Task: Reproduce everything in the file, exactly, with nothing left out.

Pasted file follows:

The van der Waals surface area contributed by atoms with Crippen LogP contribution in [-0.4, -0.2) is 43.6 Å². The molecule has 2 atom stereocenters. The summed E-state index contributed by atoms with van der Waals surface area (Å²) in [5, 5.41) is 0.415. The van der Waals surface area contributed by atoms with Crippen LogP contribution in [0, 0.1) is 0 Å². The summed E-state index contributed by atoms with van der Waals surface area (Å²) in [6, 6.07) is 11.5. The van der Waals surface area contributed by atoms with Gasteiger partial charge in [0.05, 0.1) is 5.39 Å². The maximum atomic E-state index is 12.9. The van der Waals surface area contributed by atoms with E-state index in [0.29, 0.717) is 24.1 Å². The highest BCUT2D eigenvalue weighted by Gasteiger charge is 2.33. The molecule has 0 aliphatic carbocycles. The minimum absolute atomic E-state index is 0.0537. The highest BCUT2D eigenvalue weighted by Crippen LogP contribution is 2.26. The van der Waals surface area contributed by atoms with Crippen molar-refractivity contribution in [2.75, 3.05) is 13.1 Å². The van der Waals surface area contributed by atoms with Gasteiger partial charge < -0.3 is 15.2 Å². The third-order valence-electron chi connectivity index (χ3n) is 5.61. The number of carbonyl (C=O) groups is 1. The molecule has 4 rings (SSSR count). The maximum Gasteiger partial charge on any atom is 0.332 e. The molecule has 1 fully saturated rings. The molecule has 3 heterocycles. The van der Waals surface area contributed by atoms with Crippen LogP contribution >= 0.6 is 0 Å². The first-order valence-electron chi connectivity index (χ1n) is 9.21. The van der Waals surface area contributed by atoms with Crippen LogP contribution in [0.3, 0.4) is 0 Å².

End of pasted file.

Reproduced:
The van der Waals surface area contributed by atoms with Crippen LogP contribution in [-0.4, -0.2) is 43.6 Å². The molecule has 2 atom stereocenters. The summed E-state index contributed by atoms with van der Waals surface area (Å²) in [5, 5.41) is 0.415. The van der Waals surface area contributed by atoms with Crippen LogP contribution in [0, 0.1) is 0 Å². The summed E-state index contributed by atoms with van der Waals surface area (Å²) in [6, 6.07) is 11.5. The van der Waals surface area contributed by atoms with Gasteiger partial charge in [0.05, 0.1) is 5.39 Å². The maximum atomic E-state index is 12.9. The van der Waals surface area contributed by atoms with E-state index in [0.29, 0.717) is 24.1 Å². The highest BCUT2D eigenvalue weighted by Gasteiger charge is 2.33. The molecule has 0 aliphatic carbocycles. The minimum absolute atomic E-state index is 0.0537. The highest BCUT2D eigenvalue weighted by Crippen LogP contribution is 2.26. The van der Waals surface area contributed by atoms with Crippen molar-refractivity contribution in [2.75, 3.05) is 13.1 Å². The van der Waals surface area contributed by atoms with Gasteiger partial charge < -0.3 is 15.2 Å². The third-order valence-electron chi connectivity index (χ3n) is 5.61. The number of carbonyl (C=O) groups is 1. The molecule has 4 rings (SSSR count). The maximum Gasteiger partial charge on any atom is 0.332 e. The molecule has 1 fully saturated rings. The molecule has 3 heterocycles. The van der Waals surface area contributed by atoms with Crippen LogP contribution >= 0.6 is 0 Å². The first-order valence-electron chi connectivity index (χ1n) is 9.21. The van der Waals surface area contributed by atoms with Crippen LogP contribution in [0.3, 0.4) is 0 Å².